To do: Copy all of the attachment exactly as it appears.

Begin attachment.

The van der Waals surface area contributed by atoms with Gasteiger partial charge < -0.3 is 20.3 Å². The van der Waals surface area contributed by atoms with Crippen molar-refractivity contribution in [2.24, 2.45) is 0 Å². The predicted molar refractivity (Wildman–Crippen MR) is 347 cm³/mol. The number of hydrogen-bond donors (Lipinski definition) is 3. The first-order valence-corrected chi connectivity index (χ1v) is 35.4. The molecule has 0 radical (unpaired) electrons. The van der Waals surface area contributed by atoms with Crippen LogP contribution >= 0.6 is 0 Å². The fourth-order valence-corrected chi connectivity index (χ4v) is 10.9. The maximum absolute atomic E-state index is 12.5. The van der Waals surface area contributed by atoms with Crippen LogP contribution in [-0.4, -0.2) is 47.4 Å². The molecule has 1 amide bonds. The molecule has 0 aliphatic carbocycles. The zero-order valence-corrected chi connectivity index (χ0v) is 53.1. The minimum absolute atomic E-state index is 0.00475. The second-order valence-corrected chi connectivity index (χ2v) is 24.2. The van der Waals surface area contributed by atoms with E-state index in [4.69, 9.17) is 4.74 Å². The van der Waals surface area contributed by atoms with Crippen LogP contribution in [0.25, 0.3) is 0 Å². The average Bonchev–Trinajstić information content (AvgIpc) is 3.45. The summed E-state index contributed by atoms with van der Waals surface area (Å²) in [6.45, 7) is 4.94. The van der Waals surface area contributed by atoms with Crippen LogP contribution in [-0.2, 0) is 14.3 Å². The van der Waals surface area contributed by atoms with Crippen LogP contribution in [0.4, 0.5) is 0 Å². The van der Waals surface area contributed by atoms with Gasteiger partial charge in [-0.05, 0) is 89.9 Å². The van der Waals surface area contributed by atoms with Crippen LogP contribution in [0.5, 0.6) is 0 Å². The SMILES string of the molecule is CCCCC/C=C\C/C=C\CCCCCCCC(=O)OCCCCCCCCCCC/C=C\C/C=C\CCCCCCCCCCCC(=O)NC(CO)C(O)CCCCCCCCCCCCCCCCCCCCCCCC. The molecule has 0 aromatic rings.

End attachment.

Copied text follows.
The van der Waals surface area contributed by atoms with Gasteiger partial charge < -0.3 is 20.3 Å². The van der Waals surface area contributed by atoms with Crippen molar-refractivity contribution in [2.24, 2.45) is 0 Å². The predicted molar refractivity (Wildman–Crippen MR) is 347 cm³/mol. The number of hydrogen-bond donors (Lipinski definition) is 3. The first-order valence-corrected chi connectivity index (χ1v) is 35.4. The molecule has 0 radical (unpaired) electrons. The van der Waals surface area contributed by atoms with Crippen LogP contribution >= 0.6 is 0 Å². The fourth-order valence-corrected chi connectivity index (χ4v) is 10.9. The maximum absolute atomic E-state index is 12.5. The van der Waals surface area contributed by atoms with Crippen LogP contribution in [-0.4, -0.2) is 47.4 Å². The molecule has 1 amide bonds. The molecule has 0 aliphatic carbocycles. The zero-order valence-corrected chi connectivity index (χ0v) is 53.1. The minimum absolute atomic E-state index is 0.00475. The second-order valence-corrected chi connectivity index (χ2v) is 24.2. The van der Waals surface area contributed by atoms with E-state index in [4.69, 9.17) is 4.74 Å². The van der Waals surface area contributed by atoms with Crippen LogP contribution in [0.25, 0.3) is 0 Å². The average Bonchev–Trinajstić information content (AvgIpc) is 3.45. The summed E-state index contributed by atoms with van der Waals surface area (Å²) in [6.45, 7) is 4.94. The van der Waals surface area contributed by atoms with Crippen LogP contribution in [-0.2, 0) is 14.3 Å². The van der Waals surface area contributed by atoms with Crippen LogP contribution in [0.4, 0.5) is 0 Å². The van der Waals surface area contributed by atoms with Gasteiger partial charge in [-0.05, 0) is 89.9 Å². The van der Waals surface area contributed by atoms with Crippen LogP contribution in [0.5, 0.6) is 0 Å². The SMILES string of the molecule is CCCCC/C=C\C/C=C\CCCCCCCC(=O)OCCCCCCCCCCC/C=C\C/C=C\CCCCCCCCCCCC(=O)NC(CO)C(O)CCCCCCCCCCCCCCCCCCCCCCCC. The molecule has 0 aromatic rings.